Channel: The Kaʻū Calendar News Briefs, Hawaiʻi Island
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Ka`u News Briefs Monday, July 13, 2015

Participants in Science Camps of America's Land and Sea session studied Hawai`i Island's geology earlier this month.
Photo from Michael Richards
A PROPOSED SOLAR PROJECT in Ocean View is on the agenda of a meeting Thursday at 6 p.m. at Ocean View Community Center. Ka`u’s state Rep. Richard Creagan and County Council member Maile Medeiros David plan to attend.
      In March 2013, Ka`u News Briefs reported that photovoltaic installations were planned for Hawaiian Ocean View Ranchos, according to Jeremy Staat, of Ohana Solar Power, LLC. Staat said at the time that his company had invested $10 to $12 million in fee-simple properties in Hawai`i, technology and proposals to the electric utilities. He said he was waiting for approvals from the state Public Utilities Commission and Hawai`i Electric Light Co. for the Ranchos project.
 Staat said his company planned solar on three islands and owned 20 lots in Ranchos. Filings with the Securities and Exchange Commission under Solar Hub Utilities showed that building permits were issued for all 20 lots in early 2012.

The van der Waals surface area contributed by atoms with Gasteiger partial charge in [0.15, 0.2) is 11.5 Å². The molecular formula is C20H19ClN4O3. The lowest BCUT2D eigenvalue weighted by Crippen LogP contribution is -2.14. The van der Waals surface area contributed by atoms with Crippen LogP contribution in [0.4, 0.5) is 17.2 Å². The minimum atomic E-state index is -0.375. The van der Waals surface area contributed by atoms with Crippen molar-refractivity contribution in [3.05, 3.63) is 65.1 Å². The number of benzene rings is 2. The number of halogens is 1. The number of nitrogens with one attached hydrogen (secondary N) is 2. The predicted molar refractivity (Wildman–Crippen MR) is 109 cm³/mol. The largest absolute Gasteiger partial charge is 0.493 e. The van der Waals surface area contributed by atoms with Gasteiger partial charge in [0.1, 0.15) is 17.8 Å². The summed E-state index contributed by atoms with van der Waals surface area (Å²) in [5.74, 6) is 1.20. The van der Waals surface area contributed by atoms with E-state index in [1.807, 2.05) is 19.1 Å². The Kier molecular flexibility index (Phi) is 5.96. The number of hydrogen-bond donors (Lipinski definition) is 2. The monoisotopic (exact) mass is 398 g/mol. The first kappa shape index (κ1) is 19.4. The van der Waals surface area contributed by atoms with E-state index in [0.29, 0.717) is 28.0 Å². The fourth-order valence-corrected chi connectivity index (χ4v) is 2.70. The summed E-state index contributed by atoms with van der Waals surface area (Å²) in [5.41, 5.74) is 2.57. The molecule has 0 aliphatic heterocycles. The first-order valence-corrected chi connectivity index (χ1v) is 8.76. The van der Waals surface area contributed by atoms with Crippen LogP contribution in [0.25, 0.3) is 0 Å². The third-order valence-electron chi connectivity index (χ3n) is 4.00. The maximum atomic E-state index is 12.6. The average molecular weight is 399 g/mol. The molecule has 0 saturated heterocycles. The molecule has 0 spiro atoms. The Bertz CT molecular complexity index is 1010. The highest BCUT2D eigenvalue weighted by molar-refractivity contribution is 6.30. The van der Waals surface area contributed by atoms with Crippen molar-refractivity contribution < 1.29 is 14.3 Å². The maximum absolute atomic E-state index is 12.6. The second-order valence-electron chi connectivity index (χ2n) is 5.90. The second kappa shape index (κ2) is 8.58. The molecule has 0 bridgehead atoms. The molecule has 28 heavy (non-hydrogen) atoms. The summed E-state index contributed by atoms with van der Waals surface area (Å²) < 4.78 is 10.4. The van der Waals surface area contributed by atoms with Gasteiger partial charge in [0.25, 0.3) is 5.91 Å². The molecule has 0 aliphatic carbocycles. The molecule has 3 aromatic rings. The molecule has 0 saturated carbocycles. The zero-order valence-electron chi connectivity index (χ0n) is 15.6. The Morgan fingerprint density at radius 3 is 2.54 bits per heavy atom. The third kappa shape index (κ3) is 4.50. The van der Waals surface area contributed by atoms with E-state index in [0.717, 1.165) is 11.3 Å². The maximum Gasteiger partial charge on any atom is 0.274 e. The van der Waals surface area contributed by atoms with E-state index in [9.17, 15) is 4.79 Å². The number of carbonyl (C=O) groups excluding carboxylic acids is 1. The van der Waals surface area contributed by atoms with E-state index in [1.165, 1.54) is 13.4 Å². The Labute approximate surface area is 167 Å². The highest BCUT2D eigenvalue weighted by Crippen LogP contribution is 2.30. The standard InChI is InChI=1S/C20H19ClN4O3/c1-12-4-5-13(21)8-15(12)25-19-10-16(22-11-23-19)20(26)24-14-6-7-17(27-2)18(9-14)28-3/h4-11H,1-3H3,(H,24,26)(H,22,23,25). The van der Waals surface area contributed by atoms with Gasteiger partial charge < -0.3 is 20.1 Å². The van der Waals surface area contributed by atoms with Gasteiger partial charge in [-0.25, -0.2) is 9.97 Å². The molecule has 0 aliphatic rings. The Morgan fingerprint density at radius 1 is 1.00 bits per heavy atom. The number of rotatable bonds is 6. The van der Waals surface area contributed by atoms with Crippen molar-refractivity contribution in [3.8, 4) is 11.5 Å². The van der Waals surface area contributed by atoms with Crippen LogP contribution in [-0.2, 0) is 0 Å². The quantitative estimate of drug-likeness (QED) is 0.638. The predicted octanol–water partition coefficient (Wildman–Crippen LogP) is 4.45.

Jeremy Staat, of Ohana Solar Power, LLC
     Company names currently involved in the project include Solar Power Holdings, Solar Power, Inc., Solar Hub and Solar PV Projects.
      According to Sandi Alexander, of Ocean View Community Association, Hawaiian Electric Light Co. announced at a community meeting a month ago that it plans to build a 10-megawatt substation across Hwy 11 from Ocean View Market to handle power coming from the two-acre solar arrays to be built on three-acre lots.
    During the meeting, residents expressed concerns about having solar arrays spread throughout the residential area, possible bulldozing of old-growth `ohi`a on the lots, heat generated by solar panels and possibility of theft, since developers have no plans for monitoring of their equipment. Residents also asked if the development would limit the amount of net-energy metering, where surplus energy goes back to HELCO to lower electricity bills, available to residents.
      Alexander said the purpose of the meeting is to try to come to some consensus about what residents want regarding the project.
      To comment on or like this story, go to facebook.com/kaucalendar.